And how does one maintain intensity, exactly?

"On a personal level maintaining intensity, just practicing better, preparing better," Hellams said. "As a team, we just have to take what the coaches give us in practice, just maintaining intensity throughout the game and having the togetherness as a team to finish games and not just coast."

Easing off of the gas pedal when ahead has never been something that Saban has done. While Alabama is known for removing starters in the fourth quarter and using the 'garbage time' minutes of the game to get younger players experience — an occurrence that has happened so frequently over the last decade that it has almost become laughable at this point — the Crimson Tide under Saban is known for not letting up until they have built up an absolutely insurmountable lead and its opponent is eager to end the game just as much as Alabama is.

Getting comfortable and trying to end the game early? That's simply not the Alabama standard, which Anderson reiterated is something that the team desperately needs to get back to.

“It definitely needs to pick it up," Anderson said. "We definitely need to get back to that Alabama standard, and you know the message all year in our offseason was we're going to be a fast, physical football team. And I think that's what we need to get back to, so I think when everybody looked at their own individual performances and we come together to defense and we sit down and we talk, I think that’ll really help.

"We're going to keep getting better each week and we're going to just keep getting that message out there that we are a fast physical football team."

So how does a team build intensity and maintain it for 60 minutes in a game? It starts in practice.

As Hellams noted, practicing better as an individual as well as a team can greatly improve both a player and a team's overall intensity as well as the ability to maintain it. Over the past few days since the Crimson Tide's narrow victory over the Gators, intensity has been the biggest focus heading into Week 4.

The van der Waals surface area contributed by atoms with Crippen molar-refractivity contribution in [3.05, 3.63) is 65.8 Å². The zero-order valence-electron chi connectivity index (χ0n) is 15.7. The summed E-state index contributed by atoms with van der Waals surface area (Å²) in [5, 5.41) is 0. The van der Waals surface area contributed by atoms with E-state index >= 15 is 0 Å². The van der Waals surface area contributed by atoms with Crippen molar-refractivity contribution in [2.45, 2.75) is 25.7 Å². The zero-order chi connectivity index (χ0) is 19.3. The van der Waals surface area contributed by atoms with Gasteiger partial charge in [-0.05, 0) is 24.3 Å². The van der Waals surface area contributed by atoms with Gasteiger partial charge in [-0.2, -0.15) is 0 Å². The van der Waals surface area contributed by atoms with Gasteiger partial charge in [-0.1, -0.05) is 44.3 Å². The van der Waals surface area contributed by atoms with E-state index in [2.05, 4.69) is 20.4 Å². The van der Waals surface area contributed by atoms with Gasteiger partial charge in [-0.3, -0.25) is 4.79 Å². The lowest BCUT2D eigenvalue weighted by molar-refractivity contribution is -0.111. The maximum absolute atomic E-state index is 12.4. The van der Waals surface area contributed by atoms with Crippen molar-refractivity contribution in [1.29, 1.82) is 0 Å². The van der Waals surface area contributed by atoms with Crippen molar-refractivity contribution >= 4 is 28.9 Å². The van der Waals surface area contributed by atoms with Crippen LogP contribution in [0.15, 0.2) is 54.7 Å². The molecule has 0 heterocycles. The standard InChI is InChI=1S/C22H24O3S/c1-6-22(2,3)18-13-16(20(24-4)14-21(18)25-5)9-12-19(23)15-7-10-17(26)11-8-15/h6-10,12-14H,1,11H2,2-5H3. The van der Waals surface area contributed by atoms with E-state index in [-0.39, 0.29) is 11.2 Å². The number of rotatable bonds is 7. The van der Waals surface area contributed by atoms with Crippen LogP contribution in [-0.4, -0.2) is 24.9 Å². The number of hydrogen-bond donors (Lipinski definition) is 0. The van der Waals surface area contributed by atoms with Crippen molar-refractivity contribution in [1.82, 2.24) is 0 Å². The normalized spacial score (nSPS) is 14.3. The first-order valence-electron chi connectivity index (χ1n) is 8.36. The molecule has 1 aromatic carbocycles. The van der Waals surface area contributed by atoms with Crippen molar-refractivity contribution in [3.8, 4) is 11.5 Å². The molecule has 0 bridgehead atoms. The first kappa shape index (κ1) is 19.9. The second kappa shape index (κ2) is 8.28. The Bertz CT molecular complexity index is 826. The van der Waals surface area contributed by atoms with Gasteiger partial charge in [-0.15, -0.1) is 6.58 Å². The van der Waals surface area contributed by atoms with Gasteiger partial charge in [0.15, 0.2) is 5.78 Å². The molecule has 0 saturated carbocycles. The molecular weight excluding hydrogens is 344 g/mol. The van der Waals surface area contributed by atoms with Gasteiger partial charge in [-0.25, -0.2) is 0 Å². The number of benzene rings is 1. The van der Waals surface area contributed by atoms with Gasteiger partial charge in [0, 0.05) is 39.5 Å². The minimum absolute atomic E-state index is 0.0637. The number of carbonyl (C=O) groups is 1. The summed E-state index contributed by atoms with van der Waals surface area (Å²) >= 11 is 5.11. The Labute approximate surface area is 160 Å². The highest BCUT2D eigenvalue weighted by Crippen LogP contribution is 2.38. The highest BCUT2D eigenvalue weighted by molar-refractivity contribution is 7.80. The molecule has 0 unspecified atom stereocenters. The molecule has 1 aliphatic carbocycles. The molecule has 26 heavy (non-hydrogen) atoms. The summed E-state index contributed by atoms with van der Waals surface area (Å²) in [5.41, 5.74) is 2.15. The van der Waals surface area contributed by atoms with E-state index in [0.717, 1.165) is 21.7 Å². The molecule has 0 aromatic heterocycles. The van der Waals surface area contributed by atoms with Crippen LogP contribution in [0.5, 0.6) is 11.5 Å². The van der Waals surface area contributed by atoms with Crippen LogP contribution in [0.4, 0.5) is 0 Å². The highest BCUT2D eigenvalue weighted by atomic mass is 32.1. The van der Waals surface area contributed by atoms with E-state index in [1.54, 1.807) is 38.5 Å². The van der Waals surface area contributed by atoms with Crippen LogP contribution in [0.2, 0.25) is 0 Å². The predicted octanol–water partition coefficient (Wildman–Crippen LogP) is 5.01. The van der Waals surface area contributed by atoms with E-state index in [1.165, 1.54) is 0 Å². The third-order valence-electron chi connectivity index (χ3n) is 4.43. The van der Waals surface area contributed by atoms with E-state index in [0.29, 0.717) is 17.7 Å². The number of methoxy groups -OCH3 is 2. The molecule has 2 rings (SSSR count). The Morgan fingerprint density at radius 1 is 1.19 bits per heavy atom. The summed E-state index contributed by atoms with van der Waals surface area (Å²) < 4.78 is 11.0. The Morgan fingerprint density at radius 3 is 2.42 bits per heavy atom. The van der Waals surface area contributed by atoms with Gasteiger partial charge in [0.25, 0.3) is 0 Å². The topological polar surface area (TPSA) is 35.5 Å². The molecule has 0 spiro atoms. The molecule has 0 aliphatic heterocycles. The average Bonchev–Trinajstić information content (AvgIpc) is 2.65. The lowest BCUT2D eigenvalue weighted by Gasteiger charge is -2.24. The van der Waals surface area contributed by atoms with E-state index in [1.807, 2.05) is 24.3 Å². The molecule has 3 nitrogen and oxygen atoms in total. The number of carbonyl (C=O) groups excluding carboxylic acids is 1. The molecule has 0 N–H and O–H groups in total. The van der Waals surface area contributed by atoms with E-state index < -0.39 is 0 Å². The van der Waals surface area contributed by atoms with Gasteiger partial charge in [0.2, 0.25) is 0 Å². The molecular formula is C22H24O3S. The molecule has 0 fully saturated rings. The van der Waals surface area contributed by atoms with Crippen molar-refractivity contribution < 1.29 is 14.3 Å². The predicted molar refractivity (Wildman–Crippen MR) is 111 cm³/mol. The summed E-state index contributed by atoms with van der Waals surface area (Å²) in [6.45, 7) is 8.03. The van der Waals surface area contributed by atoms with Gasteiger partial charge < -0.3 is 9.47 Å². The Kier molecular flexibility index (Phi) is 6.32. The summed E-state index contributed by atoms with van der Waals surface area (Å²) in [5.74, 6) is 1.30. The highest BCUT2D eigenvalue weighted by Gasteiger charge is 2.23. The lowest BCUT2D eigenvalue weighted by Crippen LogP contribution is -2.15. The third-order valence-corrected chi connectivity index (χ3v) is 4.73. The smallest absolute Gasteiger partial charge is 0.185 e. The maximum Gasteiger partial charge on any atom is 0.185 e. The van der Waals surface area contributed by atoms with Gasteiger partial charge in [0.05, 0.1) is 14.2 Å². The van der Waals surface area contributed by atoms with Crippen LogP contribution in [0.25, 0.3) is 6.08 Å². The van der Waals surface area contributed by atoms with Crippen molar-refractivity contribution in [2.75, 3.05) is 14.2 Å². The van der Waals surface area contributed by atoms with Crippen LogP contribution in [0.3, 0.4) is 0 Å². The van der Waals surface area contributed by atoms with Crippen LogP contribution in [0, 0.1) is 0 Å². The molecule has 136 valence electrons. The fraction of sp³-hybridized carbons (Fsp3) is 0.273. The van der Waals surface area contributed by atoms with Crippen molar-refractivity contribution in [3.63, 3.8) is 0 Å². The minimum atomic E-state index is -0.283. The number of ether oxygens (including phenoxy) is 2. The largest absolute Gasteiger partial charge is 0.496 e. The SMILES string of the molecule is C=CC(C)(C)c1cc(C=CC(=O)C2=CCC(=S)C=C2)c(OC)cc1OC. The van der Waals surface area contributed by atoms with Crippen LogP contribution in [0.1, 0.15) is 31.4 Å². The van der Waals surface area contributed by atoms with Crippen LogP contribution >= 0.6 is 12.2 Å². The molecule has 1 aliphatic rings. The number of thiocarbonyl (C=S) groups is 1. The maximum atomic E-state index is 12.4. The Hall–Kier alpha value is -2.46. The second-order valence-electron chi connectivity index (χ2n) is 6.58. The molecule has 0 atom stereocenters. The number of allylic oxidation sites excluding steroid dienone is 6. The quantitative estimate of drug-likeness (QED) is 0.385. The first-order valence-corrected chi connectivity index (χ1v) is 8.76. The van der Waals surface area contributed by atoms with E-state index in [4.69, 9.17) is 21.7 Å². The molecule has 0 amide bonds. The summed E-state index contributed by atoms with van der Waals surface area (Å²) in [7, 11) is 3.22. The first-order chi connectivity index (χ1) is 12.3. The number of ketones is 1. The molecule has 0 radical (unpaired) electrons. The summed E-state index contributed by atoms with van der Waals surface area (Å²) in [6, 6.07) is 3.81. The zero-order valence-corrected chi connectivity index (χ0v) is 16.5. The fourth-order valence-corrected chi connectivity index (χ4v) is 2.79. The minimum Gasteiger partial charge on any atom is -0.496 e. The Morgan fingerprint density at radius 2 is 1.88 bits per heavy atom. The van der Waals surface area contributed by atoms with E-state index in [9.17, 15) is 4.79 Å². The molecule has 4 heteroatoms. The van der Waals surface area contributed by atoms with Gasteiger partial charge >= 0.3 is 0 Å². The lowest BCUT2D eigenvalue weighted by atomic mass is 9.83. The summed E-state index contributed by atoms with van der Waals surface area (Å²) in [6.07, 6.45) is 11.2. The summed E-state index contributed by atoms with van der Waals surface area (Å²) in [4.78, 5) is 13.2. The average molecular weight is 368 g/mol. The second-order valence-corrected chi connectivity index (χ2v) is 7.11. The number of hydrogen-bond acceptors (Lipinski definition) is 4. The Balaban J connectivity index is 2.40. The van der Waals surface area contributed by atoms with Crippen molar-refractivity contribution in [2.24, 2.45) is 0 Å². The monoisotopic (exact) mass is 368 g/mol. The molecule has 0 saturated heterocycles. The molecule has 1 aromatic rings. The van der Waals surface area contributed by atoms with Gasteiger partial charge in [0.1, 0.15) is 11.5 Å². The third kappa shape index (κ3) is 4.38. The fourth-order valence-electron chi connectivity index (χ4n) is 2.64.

According to Saban, maintaining intensity is something that you can train yourself to do and it starts with players' time on the practice field and in the weight room.

"I think you train yourself to do that," Saban said. "And you have to train yourself in practice. You can’t hold back. You can’t take yourself out. You’ve got to put yourself in the situation that you’re going to be in the game so that you feel that. And when you start to get a little bit tired in practice, you can keep on keeping on and continue to have the kind of spirit and energy you need to finish. So you actually train yourself to do that."

Alabama now gears up for its return to Bryant-Denny Stadium this weekend, where it will take on Southern Miss. While the Golden Eagles will likely not cause too many issues (although a certain Citadel game from 2018 comes to mind), the team's mentality needs to be focusing on playing for a full 60 minutes and building intensity that can sustain it through the rest of the challenges that the program will face this season.

As stated by Saban, focusing on maintaining intensity rather than getting lackadaisical is a conscious choice by players. With that in mind, each player needs to make that individual choice in order to not only better themselves but also the team as a whole.

"It’s a conscious decision that every player makes," Saban said. "It comes down to, 'I’m feeling a little tired so I’m going to change the way I’m playing.' Or you make the choices and decisions that I have to push through this and I’m going to train myself so that I can continue to do this even when the game comes. It really comes down to feelings versus making the right choices as a player."